• Agenesis of the gallbladder without extrahepatic biliary atresia is a rare disorder. At the UCLA-affiliated hospitals, 12 patients were classified in the following groups: (1) multiple fetal anomaly, (2) asymptomatic, and (3) symptomatic. All four patients in the multiple fetal anomaly group died of their other congenital defects. In the three patients in the asymptomatic group, the absent gallbladder was an incidental finding at autopsy. The five patients in the symptomatic group underwent operations for symptoms suggestive of biliary tract disease, with no gallbladder found; all were symptom free postoperatively. Operative strategy should include a complete exploration, operative cholangiography, and common bile duct exploration as necessary. Possible mechanisms responsible for symptoms include primary duct stones, biliary dyskinesia, or nonbiliary disorders. Computed tomography, biliary manometry, upper gastrointestinal tract endoscopy, and endoscopic cholangiography (with or without sphincterotomy) could be employed if symptoms continue.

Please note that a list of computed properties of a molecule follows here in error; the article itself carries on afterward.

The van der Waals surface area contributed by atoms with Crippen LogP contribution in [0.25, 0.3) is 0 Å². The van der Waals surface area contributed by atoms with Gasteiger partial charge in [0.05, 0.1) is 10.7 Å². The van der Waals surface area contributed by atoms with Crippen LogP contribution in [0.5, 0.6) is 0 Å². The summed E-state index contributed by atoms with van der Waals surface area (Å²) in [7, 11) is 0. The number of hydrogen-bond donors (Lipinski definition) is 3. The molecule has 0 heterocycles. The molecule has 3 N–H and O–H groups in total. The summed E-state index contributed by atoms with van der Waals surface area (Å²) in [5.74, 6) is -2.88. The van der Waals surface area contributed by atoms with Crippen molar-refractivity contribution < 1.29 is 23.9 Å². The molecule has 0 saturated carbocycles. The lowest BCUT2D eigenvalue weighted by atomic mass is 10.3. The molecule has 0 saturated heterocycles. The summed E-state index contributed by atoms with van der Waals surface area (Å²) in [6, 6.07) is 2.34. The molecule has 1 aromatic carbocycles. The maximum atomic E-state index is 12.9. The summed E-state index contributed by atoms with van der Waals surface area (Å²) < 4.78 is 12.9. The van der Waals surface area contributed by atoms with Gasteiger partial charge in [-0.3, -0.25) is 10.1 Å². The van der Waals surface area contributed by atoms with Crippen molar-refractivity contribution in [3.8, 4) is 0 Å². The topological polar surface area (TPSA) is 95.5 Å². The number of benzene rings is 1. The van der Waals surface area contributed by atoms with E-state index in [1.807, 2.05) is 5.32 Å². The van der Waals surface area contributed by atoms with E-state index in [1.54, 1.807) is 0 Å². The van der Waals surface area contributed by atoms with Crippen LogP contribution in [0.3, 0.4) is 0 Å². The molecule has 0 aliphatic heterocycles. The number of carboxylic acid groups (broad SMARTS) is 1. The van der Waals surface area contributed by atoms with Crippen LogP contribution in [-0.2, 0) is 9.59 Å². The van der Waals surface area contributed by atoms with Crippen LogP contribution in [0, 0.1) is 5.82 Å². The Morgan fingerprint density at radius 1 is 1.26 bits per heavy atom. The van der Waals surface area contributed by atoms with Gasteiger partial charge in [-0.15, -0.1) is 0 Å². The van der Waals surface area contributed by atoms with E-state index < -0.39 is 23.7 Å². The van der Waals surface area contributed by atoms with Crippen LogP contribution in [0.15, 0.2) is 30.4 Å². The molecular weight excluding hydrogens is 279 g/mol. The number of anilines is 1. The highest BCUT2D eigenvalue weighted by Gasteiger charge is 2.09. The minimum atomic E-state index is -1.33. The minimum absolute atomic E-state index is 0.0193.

(Arch Surg 1988;123:1257-1260)